Secrets from a Hotel Designer: Q&A with Barbara Best-Santos

Meeting PlanningQ&As

Barbara Best-Santos, hotel designer

Home: San Francisco Bay Area
Portfolio includes: Four Seasons, Hyatt, Marriott International, Kimpton and Fairmont
First thing she looks for when she stays in a hotel: “It has to be intuitive. I go through the room and pull out electronics and try to plug in my docking spots. If I see a problem, I go to the general manager; I don’t tell the world in a social media post.”

Caesars Entertainment is redesigning 10,000 guest rooms in Las Vegas and thousands more in Atlantic City and across the rest of the country. At The Flamingo Las Vegas alone, $90 million is going to make 1,270 rooms glitter and shine like champagne with vibrant hues of gold and bright pops of flamingo pink. We asked Barbara Best-Santos, associate principal at Forrest Perkins, which managed the design of these rooms, how they determined what would greet visitors when they arrive for their next conference.

How is redesigning a hotel different than redesigning a house?

Since we are in the business of hospitality, which mean experiences, we start with the story. We look at the demographics of the current clientele, the aspirational demographics if they are trying to change and their business goals. We look around the neighborhood—in this case Vegas—and understand the landscape of what is there. We combine that with what we know is trending in the industry. We don’t start the design process until we have buy-in that everyone is invested in. The owners have to decide what kind of hotel they want to be.

How is designing a hotel that will appeal to business groups different?

One of the biggest conversations today is around how people work in a hotel. No one wants a big table against a wall any more. There has to be flexibility in how and where people can work. They want to be able to plug in anywhere. A lot of properties are doing away with the standard-issue desk altogether.

For the Flamingo (pictured above), we looked at the history and asked, “What does that mean for today and how do we make that modern?” We want to have fun and make it retro without making it kitchy. We picked materials that have a long life. We chose classic case pieces that can be accessorized with fun accents that might be changed out more often. Then we added splashes of color. We tried to be not too heavy-handed with pink. We also had fun in the public spaces. Corridors can be boring, so we came up with over-the-top, massive feather art pieces on the wall. They are light and bright, with a hint of pink and a little modern glam in a hint of sparkle in the wall coverings.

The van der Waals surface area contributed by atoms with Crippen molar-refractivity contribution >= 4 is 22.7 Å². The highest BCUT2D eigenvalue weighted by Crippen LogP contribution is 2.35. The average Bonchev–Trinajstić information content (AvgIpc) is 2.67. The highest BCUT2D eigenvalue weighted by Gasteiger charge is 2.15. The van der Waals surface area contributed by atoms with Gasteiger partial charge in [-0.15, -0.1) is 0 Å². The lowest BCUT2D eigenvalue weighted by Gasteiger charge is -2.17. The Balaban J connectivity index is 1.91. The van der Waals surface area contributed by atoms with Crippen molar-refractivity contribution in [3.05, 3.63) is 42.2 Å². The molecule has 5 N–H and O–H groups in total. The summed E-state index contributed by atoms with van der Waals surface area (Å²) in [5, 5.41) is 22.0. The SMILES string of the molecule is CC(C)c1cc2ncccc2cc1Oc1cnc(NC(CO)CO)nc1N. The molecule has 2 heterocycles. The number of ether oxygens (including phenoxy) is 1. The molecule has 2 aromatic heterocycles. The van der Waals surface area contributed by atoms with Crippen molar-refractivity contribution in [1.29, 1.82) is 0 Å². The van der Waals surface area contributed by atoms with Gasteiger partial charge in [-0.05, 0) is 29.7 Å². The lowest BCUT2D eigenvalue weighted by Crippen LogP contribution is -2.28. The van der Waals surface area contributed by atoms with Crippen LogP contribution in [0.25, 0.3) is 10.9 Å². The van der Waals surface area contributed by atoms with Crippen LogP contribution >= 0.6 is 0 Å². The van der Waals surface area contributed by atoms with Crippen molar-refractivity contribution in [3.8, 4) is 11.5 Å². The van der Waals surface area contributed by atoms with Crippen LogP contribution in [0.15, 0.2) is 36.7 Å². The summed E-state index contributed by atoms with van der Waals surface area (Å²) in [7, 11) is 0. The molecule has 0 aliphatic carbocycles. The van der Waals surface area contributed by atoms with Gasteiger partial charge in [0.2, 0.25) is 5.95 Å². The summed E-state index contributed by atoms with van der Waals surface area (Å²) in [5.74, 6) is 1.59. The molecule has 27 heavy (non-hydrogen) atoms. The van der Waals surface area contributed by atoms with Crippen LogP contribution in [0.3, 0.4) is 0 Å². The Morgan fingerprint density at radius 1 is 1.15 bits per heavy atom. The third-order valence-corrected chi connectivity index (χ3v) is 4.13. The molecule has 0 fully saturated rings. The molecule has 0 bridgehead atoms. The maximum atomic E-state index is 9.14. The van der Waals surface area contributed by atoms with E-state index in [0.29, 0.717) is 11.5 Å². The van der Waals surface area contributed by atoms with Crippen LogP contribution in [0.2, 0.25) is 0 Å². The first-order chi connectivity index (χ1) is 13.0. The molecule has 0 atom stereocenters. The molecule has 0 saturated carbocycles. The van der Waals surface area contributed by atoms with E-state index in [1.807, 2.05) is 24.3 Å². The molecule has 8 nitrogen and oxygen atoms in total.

How are expectations for hotel rooms changing?

In previous decades, hotel rooms were a recipe—bed, two night stands, desk, armoire. Now owners are opening up and listening to what guests say they want. Guests are much more sophisticated and educated in today’s world about wanting the room to really work for them. A hotel has to be intuitive and flexible, so guests can control how they function in the space.

How is technology changing what we see in guest rooms?

Hotels are often the last adopter of new technology because they take so long to build that by the time a property opens, the technology is behind. Also, connectivity is difficult. Today’s traveler needs a lot of outlets. We have to design for that. If you consider all these things in the beginning and add in functionality discreetly, then you don’t have to add later. Luxury is not having tech in your face. It means having it there, but letting it be quiet.

What are the biggest cost elements people don’t think about?

Construction costs are stunningly high lately. I recently was in a 100-year-old building, and we had a dollar value equal to the cost of an entire piece of furniture for every plug we moved two feet. That leads to patchy situations. It is unfortunate. It limits our ability to impact the room.

A functioning bathroom is so important that it is worth putting money there to get up to speed. A lot of properties are moving away from the tub and putting in showers with glass doors to make the room more open. Some hotels keep a certain percentage of tubs for families, or go all the way to feature tubs in luxury hotels.

What do people always notice and Yelp about?

Poor lighting gets a lot of complaints. Charging for a bottle of water, service-level things. Guests notice when a property is outdated and threadbare. People also write if the bed is good or bad.